NRL players have been told to limit interaction with fans at matches while community visits may also be cancelled as part of measures brought in to help prevent the spread of coronavirus, which has led the NBA to suspend its season.
Starting with Thursday night's Bankwest Stadium season-opening clash between Parramatta and Canterbury, players have been advised to limit mingling with fans prior to matches or on the field after full-time, where they often interact with friends, supporters and family members to sign autographs and have photos taken.
Instead, players are encouraged to acknowledge their supporters from a distance by waving, giving the thumbs up or with raised arms.
The NBA has announced its season is on hiatus after Utah Jazz All-Star centre Rudy Gobert tested positive to COVID-19, while French Super League club Catalans will play their home match against Leeds on the weekend in a closed stadium.
A set of guidelines was issued to all 16 NRL clubs on Thursday, which also includes restricting access to dressing rooms to players and match-day staff only.
In the memo issued by NRL CEO Todd Greenberg to the clubs, he advised them to take reasonable steps to limit club-organised player contact with community organisations such as hospitals and schools.
He also advised the clubs to take the advice of their chief medical officers on enhanced medical and hygiene initiatives, such as regularly cleaning surfaces in training areas with antiseptic solutions, thorough handwashing, ensuring food preparation is done to the highest levels and preventing the sharing of water bottles.
Greenberg addresses coronavirus threat
"Fundamentally our priority has got to be to protect the health and safety of our players and particularly our fans," Greenberg told 2GB radio on Thursday.
"You won't see players going to the sides of the field and having photos and autographs. It is ultimately to protect the safety of our communities and of course our players.
"If anyone is feeling unwell, you should stay at home, that's simple advice, that's good advice.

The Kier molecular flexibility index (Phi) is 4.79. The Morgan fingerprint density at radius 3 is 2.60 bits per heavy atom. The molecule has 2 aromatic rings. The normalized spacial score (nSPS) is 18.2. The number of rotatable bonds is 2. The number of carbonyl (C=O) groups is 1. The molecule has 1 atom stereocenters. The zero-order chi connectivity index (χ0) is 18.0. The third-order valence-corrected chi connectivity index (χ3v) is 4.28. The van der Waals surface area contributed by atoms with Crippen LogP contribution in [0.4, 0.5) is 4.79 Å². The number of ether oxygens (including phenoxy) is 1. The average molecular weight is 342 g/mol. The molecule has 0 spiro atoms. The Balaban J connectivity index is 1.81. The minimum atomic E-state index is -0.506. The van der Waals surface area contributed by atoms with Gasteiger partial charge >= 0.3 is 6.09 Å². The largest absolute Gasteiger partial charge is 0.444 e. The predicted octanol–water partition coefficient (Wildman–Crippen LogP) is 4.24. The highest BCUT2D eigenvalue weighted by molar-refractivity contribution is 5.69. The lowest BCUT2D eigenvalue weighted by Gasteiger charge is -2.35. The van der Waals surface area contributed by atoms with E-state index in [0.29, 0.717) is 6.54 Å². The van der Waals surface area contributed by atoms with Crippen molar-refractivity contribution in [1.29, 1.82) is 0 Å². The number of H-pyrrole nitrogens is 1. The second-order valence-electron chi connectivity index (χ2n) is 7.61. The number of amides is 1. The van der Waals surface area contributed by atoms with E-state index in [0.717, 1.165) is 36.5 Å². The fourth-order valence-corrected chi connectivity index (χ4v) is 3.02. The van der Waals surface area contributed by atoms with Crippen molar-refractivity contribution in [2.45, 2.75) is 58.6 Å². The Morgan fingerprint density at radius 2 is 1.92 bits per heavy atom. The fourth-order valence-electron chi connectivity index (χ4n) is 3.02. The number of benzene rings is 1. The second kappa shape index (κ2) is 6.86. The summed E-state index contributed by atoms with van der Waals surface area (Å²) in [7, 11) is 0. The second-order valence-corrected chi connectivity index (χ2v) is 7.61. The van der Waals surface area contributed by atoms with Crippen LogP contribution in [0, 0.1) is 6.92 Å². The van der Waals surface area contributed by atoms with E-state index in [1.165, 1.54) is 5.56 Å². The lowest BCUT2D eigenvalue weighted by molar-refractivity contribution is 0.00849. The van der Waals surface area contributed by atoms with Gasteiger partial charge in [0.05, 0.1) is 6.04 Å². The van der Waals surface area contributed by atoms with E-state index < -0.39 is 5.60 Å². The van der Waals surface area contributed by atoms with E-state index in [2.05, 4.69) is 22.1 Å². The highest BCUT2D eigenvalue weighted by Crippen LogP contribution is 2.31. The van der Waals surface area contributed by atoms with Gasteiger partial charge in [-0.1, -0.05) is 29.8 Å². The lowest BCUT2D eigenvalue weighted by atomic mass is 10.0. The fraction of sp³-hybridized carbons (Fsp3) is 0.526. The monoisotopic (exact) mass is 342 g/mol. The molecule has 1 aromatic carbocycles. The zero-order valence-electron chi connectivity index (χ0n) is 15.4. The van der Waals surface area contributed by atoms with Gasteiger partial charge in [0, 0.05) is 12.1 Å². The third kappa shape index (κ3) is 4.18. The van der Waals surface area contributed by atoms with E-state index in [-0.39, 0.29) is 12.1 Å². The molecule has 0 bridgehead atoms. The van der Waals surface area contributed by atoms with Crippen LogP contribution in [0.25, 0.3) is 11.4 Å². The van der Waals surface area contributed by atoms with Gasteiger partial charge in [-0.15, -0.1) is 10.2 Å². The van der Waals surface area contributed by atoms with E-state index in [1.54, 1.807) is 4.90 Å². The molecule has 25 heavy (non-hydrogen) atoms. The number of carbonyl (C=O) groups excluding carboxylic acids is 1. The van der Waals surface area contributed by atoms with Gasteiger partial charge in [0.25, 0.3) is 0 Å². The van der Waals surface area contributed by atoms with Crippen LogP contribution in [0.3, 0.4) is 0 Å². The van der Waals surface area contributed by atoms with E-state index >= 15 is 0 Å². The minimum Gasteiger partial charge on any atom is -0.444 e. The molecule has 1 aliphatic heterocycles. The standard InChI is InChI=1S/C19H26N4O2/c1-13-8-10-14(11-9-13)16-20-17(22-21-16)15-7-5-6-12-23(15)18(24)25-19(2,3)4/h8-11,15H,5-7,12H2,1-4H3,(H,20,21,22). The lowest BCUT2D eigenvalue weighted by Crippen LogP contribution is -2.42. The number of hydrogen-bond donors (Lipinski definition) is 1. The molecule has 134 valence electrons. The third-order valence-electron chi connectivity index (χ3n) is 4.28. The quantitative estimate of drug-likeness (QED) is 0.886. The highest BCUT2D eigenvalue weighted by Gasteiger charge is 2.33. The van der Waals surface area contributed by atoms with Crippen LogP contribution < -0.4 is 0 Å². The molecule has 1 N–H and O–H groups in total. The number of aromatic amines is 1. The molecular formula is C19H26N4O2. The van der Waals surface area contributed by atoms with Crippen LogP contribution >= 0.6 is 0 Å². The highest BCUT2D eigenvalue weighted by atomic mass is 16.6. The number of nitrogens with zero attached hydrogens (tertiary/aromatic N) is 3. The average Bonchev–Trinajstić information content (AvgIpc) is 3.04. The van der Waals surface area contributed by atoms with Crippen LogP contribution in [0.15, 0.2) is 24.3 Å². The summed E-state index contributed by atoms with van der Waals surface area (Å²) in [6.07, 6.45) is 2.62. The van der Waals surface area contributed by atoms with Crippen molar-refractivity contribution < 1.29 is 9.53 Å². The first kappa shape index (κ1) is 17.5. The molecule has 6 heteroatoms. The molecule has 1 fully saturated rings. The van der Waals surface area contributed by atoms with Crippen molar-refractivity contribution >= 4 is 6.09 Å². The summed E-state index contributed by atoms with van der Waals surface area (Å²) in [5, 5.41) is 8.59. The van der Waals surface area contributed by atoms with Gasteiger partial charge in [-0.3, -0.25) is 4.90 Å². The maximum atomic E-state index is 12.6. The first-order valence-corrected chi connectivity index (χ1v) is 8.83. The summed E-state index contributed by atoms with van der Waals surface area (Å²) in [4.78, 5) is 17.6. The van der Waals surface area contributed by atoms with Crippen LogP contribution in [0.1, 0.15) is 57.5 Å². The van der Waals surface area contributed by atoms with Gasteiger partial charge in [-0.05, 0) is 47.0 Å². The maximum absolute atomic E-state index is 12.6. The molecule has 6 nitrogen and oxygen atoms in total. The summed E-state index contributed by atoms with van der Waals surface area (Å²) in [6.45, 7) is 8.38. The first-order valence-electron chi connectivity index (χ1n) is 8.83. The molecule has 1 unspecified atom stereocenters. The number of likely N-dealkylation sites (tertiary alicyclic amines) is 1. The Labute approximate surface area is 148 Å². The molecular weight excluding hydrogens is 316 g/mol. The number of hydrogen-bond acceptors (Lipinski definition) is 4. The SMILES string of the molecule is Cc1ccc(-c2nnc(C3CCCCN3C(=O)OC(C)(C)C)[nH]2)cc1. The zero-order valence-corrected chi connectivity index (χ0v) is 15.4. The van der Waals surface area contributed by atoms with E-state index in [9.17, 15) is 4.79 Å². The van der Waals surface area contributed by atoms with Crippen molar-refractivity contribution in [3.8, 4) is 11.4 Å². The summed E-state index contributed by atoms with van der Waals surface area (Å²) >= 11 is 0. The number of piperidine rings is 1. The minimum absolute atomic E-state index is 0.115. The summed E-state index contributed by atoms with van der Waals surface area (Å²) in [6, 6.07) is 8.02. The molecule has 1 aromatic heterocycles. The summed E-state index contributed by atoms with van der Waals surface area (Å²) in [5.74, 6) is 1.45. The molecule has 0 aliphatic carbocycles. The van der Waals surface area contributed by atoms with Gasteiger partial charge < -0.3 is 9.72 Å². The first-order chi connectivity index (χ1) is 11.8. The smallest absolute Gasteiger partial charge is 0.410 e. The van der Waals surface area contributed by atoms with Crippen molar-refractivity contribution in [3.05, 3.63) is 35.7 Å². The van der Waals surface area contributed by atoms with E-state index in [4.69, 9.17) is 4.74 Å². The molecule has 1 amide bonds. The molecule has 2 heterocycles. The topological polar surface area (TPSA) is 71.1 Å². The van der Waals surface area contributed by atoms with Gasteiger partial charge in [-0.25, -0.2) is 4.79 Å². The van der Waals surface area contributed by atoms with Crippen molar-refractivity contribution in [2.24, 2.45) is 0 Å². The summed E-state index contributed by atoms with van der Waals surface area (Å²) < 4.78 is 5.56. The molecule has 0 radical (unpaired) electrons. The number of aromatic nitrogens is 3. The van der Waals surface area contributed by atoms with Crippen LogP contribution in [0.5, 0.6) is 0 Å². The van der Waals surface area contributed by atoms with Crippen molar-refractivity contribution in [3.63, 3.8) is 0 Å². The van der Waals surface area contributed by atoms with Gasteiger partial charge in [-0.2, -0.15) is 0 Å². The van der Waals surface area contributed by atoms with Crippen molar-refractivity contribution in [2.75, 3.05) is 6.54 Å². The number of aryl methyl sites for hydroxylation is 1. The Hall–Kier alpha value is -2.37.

"Keep turning up to the events, come to our games and obviously if you can't come to them, they're live on television so you can have a great night watching your footy."
Media will not be permitted in the sheds, while host broadcasters will have access to certain areas only.
The RLPA has been in close contact with the NRL regarding its approach to COVID-19.
"We will continue to collaborate with the NRL to ensure our members remain informed of the collective action that is being taken to reduce the transmission of COVID-19 within the community," an RLPA spokesperson said.
NSW Premier Gladys Berejiklian said if fans were worried about attending matches they should stay at home.
"Unless they hear otherwise they should proceed as usual," Berejiklian said. "But I do note the extra advice provided by the [NSW] chief medical officer and that is if you've been overseas and you're unwell you should exclude yourself from those mass gatherings."
NBA and Serie A cases
Gobert's test result was reported shortly prior to the tip-off of Wednesday's game between the Jazz and Oklahoma City Thunder at Chesapeake Energy Arena. The game was cancelled. Gobert was not in the arena.
The NBA has suspended all games following the conclusion of Wednesday's schedule of games until further notice.
The New Orleans Pelicans-Sacremento Kings game had been set to go ahead until players realised that one of the officiating team, Courtney Kirkland, had been involved in the Jazz's 101-92 loss to the Toronto Raptors on Monday.
Gobert played 32 minutes of that match. The NBA said during this hiatus it would determine its next steps in regard to the coronavirus pandemic.